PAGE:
What is piping you ask?  In linux you can 'pipe' the output of one program into another programs input(stdin).  In terminal you pipe using the '|' operator.  For example in the image below you can see the result of me piping the output from an 'ls -al' command into grep and filtering out anything without the string 'tmp' in the name.  The first command in the image is the normal ls showing a list of every directory in the root.  Below that you will see the same ls command run with a pipe into grep attached.  This is the 'ls -al | grep tmp' at the bottom.  Notice that this command only returns the '/tmp' directory as it is the only directory matching the search terms used in grep.  Below the image are links to the man pages for grep, du and find as well as a link to a good tutorial on piping and redirection.



Level 06

    Level seven is the same as level six using different parameters.  The only difference I used on this level was adding an extra group and user filter to the find command.  You can read about doing both of these in the man pages above or google them.

Level 07

    For level seven the only tool I used was vim.  You can do a quick google search for searching for string in vim.  Also basic usage, vim can be a bit strange the first time you use it but, I promise it is worth getting used to.  Open up vim or your favorite text editor, search for the term ' millionth' and you have your flag.

Level 08

    Level eight is a bit of a fun level.  When you login to the server you will find a file in your home directory named 'data.txt'.  This file contains a long list of possible passwords.  To find the flag you need to group all of the passwords together and find the only entry that only appears once.  I believe it is a safe assumption that they want you to use sort and uniq.  I will discuss those but, as a man who loves going against the grain I decided to take a scripted approach.  I decided to copy the data.txt file over to my local machine and write a python script that will count each unique entry and return the password that only shows up once in the list of passwords.  I have uploaded the script to github and placed the link below.  The code I have uploaded is missing a few sections of the code, this is intentional.  I don't want to give the answer away so I have replaced some code with pseudo code.  Feel free to clone the repo re-write the snippets I have removed and use the script to find the password.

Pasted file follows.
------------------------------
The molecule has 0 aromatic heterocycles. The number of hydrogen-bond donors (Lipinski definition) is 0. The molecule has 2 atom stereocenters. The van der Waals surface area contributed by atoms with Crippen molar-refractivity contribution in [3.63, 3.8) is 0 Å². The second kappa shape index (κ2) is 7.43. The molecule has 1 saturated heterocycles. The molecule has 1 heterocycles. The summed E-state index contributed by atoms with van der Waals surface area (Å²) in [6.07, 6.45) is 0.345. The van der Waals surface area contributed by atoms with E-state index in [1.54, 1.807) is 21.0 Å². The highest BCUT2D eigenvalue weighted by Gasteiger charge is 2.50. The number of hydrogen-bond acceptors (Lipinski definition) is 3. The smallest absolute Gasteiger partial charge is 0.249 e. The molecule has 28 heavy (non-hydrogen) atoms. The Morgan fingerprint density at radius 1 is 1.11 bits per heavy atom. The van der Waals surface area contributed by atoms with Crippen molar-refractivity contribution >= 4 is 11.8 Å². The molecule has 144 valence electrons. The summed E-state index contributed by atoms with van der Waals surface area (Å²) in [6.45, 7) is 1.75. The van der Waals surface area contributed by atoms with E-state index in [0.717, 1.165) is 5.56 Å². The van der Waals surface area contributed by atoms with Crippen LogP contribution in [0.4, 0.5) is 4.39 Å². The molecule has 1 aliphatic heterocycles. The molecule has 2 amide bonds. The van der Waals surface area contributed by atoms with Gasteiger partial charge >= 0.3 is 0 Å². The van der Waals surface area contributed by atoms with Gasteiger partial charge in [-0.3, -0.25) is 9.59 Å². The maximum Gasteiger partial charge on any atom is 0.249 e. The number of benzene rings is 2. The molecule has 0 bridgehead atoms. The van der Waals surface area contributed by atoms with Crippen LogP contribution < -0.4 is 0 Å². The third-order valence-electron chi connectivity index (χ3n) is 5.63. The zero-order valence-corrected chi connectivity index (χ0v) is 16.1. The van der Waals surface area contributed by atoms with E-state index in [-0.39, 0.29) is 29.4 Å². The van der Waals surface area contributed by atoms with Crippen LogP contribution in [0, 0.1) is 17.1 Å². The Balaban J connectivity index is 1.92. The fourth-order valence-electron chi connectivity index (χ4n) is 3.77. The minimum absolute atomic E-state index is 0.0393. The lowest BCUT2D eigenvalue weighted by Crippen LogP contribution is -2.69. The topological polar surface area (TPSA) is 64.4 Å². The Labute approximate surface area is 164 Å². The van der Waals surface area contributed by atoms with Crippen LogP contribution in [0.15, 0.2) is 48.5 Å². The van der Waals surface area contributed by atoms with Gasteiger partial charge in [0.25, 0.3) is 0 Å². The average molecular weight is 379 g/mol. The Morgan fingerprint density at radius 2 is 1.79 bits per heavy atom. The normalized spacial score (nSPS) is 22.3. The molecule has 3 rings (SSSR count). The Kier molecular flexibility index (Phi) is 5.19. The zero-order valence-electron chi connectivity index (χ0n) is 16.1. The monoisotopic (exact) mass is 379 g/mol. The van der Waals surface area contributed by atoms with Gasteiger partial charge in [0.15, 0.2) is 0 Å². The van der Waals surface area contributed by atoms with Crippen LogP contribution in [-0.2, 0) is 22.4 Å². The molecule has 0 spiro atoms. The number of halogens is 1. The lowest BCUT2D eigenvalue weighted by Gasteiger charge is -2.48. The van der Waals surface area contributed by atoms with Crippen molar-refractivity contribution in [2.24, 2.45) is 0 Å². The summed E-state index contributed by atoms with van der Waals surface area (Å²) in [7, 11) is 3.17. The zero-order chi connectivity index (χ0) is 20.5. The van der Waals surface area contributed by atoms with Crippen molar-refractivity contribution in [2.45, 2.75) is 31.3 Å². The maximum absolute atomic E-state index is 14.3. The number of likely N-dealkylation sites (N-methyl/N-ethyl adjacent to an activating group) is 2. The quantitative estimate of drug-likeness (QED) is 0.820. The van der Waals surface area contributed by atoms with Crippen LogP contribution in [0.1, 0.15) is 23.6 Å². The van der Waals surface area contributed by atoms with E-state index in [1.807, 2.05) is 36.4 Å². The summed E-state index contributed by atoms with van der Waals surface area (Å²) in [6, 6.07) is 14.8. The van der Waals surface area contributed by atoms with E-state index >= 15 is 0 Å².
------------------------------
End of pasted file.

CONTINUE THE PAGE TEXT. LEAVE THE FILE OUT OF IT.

- Level08 Script

    Lets discuss the bash based solution.  The first command we will cover is sort.  Sort does exactly what it sounds like it does, it sorts all of the lines in a text file.  If you run 'sort data.txt' the output will be a list of every line in the file sorted by unique line.  You will still have all of the duplicate entries but they will be right next to one another.  The next command you will want to familiarize yourself with is uniq.  Uniq is used to filter out or display lines that show up more than once in a file.  Uniq can also do things like filter out any values that show up more than once.  If you need more of a hint that that remember piping!  Below are links to information on sort and uniq.  Pay attention to the flags for uniq, you will need one of them.



Level 09

    Level nine, time to get owned.  This is a very simple level, it is another one where you just need to open up the data.txt file in your favorite editor and search for a series of equals symbols.  After going through a few matches you will very quickly notice that one of the sets of equals symbols has a password after it.  I trust that after my training thus far, you can handle this one on your own young jedi.  I will say, if you would like some bonus points you can write a script that searches for any number of equals symbols(reqex) with 32 alphanumeric characters following it.

Level 10